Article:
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KAI RYSSDAL: The chain of health care professionals is a long one. From the doctors who do those weight-loss surgeries to anesthetists and nurses and pharmacists. There's a growing shortage of people trained to make sure we get the right medicines in our prescription bottles. Colleges in Tennessee have stepped up to fill the gap, but Blake Farmer reports that's fueling worries about another shortage.
Blake Farmer: Ricci Lynn wears the classic white smock to work everyday in this family-owned drug store. A "'Good Neighbor Pharmacy" logo is embroidered on his breast pocket. Lynn fills the prescription for one of his regulars.
RICCI LYNN: Is it time for all the rest of 'em? You need all of 'em?
CUSTOMER: Oh, yeah. I need the Plavix too.
Lynn does just about everything here. He counts the pills, answers the phone and files the paperwork. He's been working in this shop all his life. He's in his late 50s now, but he gets unsolicited job offers every week.
LYNN: It's a recruiter calling to see if there's anybody here to offer me a job.
Recruiters are after Lynn because in hospitals and retail stores around the country there aren't enough pharmacists to go around.
Baeteena Black is director of the Tennessee Pharmacist Association. She says the nationwide shortage can be traced back to the 1980s when the industry's accreditation body clamped down on enrollment.
BAETEENA BLACK: That was based on a projection in the past that we weren't going to need as many pharmacists so we shouldn't over-educate pharmacists.
Jack Bovender wonders if that accrediation body was on something when it made those projections. He's chairman of Nashville-based hospital operator HCA. Bovender points to more recent surveys that say the industry will need 160,000 new pharmacists over the next 10 years.
JACK BOVENDER: As this baby-boom generation is aging and will need more healthcare, the majority of the professions in healthcare are themselves filled by baby boomers who will be retiring.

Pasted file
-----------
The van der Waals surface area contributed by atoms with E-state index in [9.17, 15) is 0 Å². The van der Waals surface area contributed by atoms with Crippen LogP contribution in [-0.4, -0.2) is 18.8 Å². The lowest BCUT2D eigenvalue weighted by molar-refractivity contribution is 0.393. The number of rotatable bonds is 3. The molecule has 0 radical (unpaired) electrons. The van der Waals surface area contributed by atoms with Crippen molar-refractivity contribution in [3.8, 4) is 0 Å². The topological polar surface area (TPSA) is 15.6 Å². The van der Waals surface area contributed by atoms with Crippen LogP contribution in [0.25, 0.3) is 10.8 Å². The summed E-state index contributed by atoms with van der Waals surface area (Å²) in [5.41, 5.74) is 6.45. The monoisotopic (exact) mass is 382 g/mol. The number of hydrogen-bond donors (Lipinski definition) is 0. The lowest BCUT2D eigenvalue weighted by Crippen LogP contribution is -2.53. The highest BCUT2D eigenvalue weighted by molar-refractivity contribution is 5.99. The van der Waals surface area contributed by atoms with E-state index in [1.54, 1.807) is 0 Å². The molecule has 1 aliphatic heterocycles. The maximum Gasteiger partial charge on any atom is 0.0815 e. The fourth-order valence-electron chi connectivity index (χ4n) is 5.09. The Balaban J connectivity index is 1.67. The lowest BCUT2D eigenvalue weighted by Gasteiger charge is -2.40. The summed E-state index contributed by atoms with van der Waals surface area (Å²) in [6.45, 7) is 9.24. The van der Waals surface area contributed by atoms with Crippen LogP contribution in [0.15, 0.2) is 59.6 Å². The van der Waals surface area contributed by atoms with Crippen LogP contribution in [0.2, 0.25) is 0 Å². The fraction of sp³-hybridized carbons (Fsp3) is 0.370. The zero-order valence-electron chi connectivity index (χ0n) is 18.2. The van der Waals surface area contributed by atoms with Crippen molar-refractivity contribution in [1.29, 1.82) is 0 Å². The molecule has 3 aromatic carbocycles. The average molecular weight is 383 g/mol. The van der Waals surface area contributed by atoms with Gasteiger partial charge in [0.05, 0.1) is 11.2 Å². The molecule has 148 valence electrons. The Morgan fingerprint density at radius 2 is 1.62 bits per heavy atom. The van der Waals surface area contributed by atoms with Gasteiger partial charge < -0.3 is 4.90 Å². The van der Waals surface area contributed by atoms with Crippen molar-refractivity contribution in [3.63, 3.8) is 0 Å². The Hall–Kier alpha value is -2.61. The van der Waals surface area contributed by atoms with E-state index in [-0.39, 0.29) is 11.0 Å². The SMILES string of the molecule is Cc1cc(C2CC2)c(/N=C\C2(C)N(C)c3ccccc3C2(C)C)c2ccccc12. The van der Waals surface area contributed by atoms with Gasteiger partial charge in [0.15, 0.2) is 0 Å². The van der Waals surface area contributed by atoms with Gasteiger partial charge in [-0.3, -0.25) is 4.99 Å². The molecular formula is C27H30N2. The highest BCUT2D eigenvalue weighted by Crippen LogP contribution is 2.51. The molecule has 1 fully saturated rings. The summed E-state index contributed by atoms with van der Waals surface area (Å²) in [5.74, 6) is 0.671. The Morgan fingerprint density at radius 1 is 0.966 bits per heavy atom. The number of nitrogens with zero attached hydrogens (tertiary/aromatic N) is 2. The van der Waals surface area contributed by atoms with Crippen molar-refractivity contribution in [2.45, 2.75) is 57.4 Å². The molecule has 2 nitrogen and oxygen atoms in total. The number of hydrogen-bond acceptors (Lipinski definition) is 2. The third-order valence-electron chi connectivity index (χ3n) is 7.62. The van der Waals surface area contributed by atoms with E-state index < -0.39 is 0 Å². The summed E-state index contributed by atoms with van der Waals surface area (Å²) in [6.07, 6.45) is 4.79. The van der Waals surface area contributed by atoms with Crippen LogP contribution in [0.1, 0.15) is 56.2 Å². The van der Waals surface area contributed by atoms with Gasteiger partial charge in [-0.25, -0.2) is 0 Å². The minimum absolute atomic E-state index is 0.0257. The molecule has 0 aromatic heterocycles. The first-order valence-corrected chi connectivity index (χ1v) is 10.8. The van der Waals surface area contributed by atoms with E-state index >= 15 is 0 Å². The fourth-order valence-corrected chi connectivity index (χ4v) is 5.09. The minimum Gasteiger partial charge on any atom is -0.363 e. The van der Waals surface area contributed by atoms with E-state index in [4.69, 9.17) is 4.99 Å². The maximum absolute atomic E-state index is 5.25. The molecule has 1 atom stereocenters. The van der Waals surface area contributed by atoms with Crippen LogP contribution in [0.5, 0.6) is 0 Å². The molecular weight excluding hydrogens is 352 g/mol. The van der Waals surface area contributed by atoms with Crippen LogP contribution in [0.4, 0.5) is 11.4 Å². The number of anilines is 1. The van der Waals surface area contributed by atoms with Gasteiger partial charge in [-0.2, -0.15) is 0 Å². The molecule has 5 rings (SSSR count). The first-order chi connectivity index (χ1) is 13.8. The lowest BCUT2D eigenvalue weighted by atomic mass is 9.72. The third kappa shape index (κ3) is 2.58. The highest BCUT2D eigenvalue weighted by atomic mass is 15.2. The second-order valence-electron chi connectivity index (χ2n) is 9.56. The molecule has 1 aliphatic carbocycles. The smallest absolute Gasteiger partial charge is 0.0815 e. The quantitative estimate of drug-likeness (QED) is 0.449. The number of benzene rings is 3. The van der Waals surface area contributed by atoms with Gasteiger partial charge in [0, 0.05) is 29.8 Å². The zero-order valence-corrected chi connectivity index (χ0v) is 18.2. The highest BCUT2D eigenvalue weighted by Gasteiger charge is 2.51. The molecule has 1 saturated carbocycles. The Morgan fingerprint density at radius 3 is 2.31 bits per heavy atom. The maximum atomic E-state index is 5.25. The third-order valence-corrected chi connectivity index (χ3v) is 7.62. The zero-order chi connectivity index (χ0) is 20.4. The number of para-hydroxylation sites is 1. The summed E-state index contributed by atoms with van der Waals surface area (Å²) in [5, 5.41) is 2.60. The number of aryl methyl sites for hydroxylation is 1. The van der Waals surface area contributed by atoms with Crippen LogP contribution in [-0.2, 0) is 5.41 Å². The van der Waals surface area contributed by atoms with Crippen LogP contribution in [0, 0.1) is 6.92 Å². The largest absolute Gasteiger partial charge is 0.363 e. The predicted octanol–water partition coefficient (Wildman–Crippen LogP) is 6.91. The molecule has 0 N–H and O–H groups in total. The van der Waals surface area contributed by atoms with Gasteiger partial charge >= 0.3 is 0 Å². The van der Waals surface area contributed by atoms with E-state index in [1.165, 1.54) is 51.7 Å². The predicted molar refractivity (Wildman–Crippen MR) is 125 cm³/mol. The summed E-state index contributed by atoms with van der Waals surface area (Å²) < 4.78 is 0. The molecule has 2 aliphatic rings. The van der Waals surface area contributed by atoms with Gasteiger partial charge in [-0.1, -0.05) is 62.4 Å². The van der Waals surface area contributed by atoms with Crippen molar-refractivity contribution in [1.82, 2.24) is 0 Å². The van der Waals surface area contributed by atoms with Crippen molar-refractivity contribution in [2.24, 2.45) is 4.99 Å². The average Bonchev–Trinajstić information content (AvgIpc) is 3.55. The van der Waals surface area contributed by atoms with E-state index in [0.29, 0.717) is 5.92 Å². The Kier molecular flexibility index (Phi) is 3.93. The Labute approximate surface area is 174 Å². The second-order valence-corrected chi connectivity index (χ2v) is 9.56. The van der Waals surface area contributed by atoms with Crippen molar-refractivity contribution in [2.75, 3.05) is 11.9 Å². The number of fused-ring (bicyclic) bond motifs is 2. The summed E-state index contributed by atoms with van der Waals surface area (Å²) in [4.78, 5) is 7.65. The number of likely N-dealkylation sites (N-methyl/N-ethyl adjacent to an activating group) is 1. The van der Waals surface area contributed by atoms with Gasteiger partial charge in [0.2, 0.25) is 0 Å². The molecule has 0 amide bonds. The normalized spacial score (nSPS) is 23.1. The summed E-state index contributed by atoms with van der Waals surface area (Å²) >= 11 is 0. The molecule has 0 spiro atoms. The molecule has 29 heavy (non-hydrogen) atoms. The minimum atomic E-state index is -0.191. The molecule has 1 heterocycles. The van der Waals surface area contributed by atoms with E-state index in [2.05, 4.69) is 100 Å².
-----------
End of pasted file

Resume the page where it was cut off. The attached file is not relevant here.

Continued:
Universities all around the country are opening or expanding pharmacy schools to train new druggists. But it's in Tennessee that colleges are really falling all over themselves to meet the increased demand. HCA is partnering with Belmont University in Nashville to open a pharmacy school by next fall. Lipscomb University, just two miles down the road from Belmont, unveiled its plans for a pharmacy school late last year. Just west of Nashville, faculty members at Union University approved plans for a pharmacy school there in May.
Baeteena Black says Tennessee will go from one to five schools of pharmacy in a matter of three years.
BLACK: If you're going to ask me about are we going to need all of the students that could potentially be trained in these colleges, I think that question is yet to be answered.
Black worries that as more schools open, standards could fall. But she says a more immediate problem is finding people to teach all those prospective pharmacists.
BLACK: If you go and you talk to the people who accredit colleges of pharmacy, they'll tell you, just as acute as the shortage or pharmacists is the shortage of pharmacy faculty.
To make up the shortfall, schools are poaching from the industry and from other colleges.
ROGER DAVIS: There is a shortage nationwide of over 400 faculty positions.
That's Roger Davis, the new dean of pharmacy at Lipscomb. He says the pool of teachers is small, and like many working pharmacists, they're not getting any younger.
DAVIS: A lot of the faculty in existing colleges of pharmacy are within retirement age.
Pharmacy schools around the country are facing the same challenge: How to inject new blood into an industry that's expected to grow sharply in the coming years. Tennessee colleges, in particular, are making big bets on projections of an acute need for pharmacists. They hope the forecasts are real, or else the healthcare sector is in for an overdose courtesy of eager Tennessee schools.
In Nashville, I'm Blake Farmer for Marketplace.